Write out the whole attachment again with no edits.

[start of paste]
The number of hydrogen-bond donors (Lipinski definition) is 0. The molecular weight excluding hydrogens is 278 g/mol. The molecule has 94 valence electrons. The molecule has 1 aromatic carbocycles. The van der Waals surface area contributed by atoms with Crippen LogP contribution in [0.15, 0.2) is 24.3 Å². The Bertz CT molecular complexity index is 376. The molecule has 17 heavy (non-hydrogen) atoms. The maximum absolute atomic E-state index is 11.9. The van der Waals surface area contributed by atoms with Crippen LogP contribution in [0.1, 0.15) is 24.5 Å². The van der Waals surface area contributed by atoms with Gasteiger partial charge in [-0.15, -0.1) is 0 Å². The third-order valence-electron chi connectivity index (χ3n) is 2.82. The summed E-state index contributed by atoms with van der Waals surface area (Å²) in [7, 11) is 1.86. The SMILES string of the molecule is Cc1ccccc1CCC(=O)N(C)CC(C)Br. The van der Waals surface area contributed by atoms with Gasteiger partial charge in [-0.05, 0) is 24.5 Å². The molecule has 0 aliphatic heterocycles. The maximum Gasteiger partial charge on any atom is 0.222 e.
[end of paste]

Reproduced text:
The number of hydrogen-bond donors (Lipinski definition) is 0. The molecular weight excluding hydrogens is 278 g/mol. The molecule has 94 valence electrons. The molecule has 1 aromatic carbocycles. The van der Waals surface area contributed by atoms with Crippen LogP contribution in [0.15, 0.2) is 24.3 Å². The Bertz CT molecular complexity index is 376. The molecule has 17 heavy (non-hydrogen) atoms. The maximum absolute atomic E-state index is 11.9. The van der Waals surface area contributed by atoms with Crippen LogP contribution in [0.1, 0.15) is 24.5 Å². The van der Waals surface area contributed by atoms with Gasteiger partial charge in [-0.15, -0.1) is 0 Å². The third-order valence-electron chi connectivity index (χ3n) is 2.82. The summed E-state index contributed by atoms with van der Waals surface area (Å²) in [7, 11) is 1.86. The SMILES string of the molecule is Cc1ccccc1CCC(=O)N(C)CC(C)Br. The van der Waals surface area contributed by atoms with Gasteiger partial charge in [-0.05, 0) is 24.5 Å². The molecule has 0 aliphatic heterocycles. The maximum Gasteiger partial charge on any atom is 0.222 e.